But during early 1990s, a north-south trending southern Indus fossil-failed rift structure was identified, based on the detailed analysis of the archive aeromagnetic data (Figure 4a), buried beneath the thick piles of the Mesozoic and Cenozoic sediments in the southern Indus basin [6]. The depths of these inferred rift segments (i.e., the horsts and gerbens) were estimated as +5 Km for southern, +9 Km for central, and +7 Km for northern (Figure 4b). It was inferred that the vertical displacements of these horsts and grabens have affected the overlying sediments. These consequent gentle regional uplift-trends in the basin reflected as surface manifestations, which were used to call a Sibi, Jacobabad, Khairpur, Hyderabad and other “highs”.


Figure 4: The southern Indus basin magnetic anomalies b) the inferred deep-seated fossil failed rift in the southern Indus basin [6].

As evident from the fact that the rifting-tectonic environment encourages the high heat flow to the upper crust from the interior of the earth, the schematic tectonic model of southern Indus basin (Figure 5).


Figure 5: Schematic fossil-failed-rift model illustrates the resent-day tectonic setting in the southern Indus basin [4].

Shows the considerable prediction for the development of relatively higher geothermal anomalies within the basin. Similarly, in the southeast of the Indus Failed-Rift, another fossil-failed rift was also identified as Thar Rift based on the modeling of seismicity data [4]. These rift structures demonstrate admirable environments for the development of hydrocarbon source rocks, adequate heat for thermal maturity, and structures for seals and reservoirs in the southeastern region of Pakistan. The integrated investigations provided the valuable subsurface geological information and give confident for the hydrocarbon exploration activity in the Indus basin.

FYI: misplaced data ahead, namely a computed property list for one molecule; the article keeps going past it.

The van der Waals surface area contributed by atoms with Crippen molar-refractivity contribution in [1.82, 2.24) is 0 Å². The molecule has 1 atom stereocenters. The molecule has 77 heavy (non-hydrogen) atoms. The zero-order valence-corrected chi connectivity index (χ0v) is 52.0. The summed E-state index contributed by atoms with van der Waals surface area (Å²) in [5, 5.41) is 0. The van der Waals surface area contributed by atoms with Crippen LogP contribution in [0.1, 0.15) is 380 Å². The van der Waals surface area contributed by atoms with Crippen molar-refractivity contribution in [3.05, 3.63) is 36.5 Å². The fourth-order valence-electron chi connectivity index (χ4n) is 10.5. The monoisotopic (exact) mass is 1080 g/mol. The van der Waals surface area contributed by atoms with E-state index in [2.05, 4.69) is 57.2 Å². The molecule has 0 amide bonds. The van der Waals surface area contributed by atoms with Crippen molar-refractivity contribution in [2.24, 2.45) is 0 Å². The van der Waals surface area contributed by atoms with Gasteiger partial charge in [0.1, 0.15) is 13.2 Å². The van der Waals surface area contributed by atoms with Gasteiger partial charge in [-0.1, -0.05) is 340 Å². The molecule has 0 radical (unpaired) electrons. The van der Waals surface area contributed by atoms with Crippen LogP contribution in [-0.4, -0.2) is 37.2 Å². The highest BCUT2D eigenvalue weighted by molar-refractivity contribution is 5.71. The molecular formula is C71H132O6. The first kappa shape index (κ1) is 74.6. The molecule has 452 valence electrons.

Since 1868 till july-2016, round about 1000 Oil & Gas exploratory wells have been drilled down to depth ranging from +230 to +6400 in Pakistan [8]. Out of these wells more than 600 wells have been abandoned. In addition to these exploratory wells, 878 development wells have also been drilled. The total explored area of Pakistan is 827,268 km2. The drilling ratios between hydrocarbon discoveries and abundant wells remained as about 1:5 that shows for hydrocarbon exploration we lose five time of total investment. Satellite image of exploratory wells shows the exploration trend (Figure 6). Initially in the northern part of the Pakistan (Postwar plateau, Makran offshore regions, Suleiman range) drilling exploration started but in last four decades, many wells have been drilled in southern Indus basin. The data of these exploratory Oil and Gas wells will be an excellent and valuable research material for the estimation of Geothermal potential. In addition, the aeromagnetic studies have also exposed significant prediction for the HDR geothermal energy in Kharan-panjgur tectonic depression in western part of Pakistan [4]. It is anticipated that required HDR goal may come upon at much shallower depth.


Figure 6: Solid circles show the location of Oil and gas exploratory drilled wells in Pakistan plotted on the map.

Pattern of Geothermal Gradient